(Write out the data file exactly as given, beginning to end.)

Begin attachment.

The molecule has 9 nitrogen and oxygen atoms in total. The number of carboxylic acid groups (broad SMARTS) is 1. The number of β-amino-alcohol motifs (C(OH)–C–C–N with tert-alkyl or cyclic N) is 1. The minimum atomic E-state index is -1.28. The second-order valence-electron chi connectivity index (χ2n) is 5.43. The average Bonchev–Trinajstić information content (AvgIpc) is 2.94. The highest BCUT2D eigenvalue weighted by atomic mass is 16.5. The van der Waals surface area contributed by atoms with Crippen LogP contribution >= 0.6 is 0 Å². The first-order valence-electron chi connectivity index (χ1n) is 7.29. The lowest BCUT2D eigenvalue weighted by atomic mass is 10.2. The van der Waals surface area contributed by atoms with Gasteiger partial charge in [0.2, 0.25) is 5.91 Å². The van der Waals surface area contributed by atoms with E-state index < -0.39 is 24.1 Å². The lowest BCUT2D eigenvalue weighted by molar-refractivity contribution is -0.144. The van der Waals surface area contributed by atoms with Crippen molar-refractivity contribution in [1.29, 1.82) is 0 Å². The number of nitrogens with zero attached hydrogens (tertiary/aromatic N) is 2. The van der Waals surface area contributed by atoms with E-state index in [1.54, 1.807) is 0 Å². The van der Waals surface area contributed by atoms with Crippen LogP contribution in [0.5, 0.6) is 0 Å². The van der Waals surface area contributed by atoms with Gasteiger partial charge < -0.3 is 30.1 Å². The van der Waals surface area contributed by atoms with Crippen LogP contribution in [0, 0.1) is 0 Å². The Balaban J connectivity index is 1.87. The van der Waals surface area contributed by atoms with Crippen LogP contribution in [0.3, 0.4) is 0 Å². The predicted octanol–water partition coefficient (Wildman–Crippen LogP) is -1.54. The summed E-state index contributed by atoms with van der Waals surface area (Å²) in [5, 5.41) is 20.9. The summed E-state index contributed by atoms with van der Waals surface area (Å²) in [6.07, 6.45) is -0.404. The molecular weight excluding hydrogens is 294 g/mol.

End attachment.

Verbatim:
The molecule has 9 nitrogen and oxygen atoms in total. The number of carboxylic acid groups (broad SMARTS) is 1. The number of β-amino-alcohol motifs (C(OH)–C–C–N with tert-alkyl or cyclic N) is 1. The minimum atomic E-state index is -1.28. The second-order valence-electron chi connectivity index (χ2n) is 5.43. The average Bonchev–Trinajstić information content (AvgIpc) is 2.94. The highest BCUT2D eigenvalue weighted by atomic mass is 16.5. The van der Waals surface area contributed by atoms with Crippen LogP contribution >= 0.6 is 0 Å². The first-order valence-electron chi connectivity index (χ1n) is 7.29. The lowest BCUT2D eigenvalue weighted by atomic mass is 10.2. The van der Waals surface area contributed by atoms with Gasteiger partial charge in [0.2, 0.25) is 5.91 Å². The van der Waals surface area contributed by atoms with E-state index < -0.39 is 24.1 Å². The lowest BCUT2D eigenvalue weighted by molar-refractivity contribution is -0.144. The van der Waals surface area contributed by atoms with Crippen molar-refractivity contribution in [1.29, 1.82) is 0 Å². The number of nitrogens with zero attached hydrogens (tertiary/aromatic N) is 2. The van der Waals surface area contributed by atoms with E-state index in [1.54, 1.807) is 0 Å². The van der Waals surface area contributed by atoms with Crippen LogP contribution in [0.5, 0.6) is 0 Å². The van der Waals surface area contributed by atoms with Gasteiger partial charge < -0.3 is 30.1 Å². The van der Waals surface area contributed by atoms with Crippen LogP contribution in [0, 0.1) is 0 Å². The Balaban J connectivity index is 1.87. The van der Waals surface area contributed by atoms with Crippen LogP contribution in [0.3, 0.4) is 0 Å². The predicted octanol–water partition coefficient (Wildman–Crippen LogP) is -1.54. The summed E-state index contributed by atoms with van der Waals surface area (Å²) in [5, 5.41) is 20.9. The summed E-state index contributed by atoms with van der Waals surface area (Å²) in [6.07, 6.45) is -0.404. The molecular weight excluding hydrogens is 294 g/mol.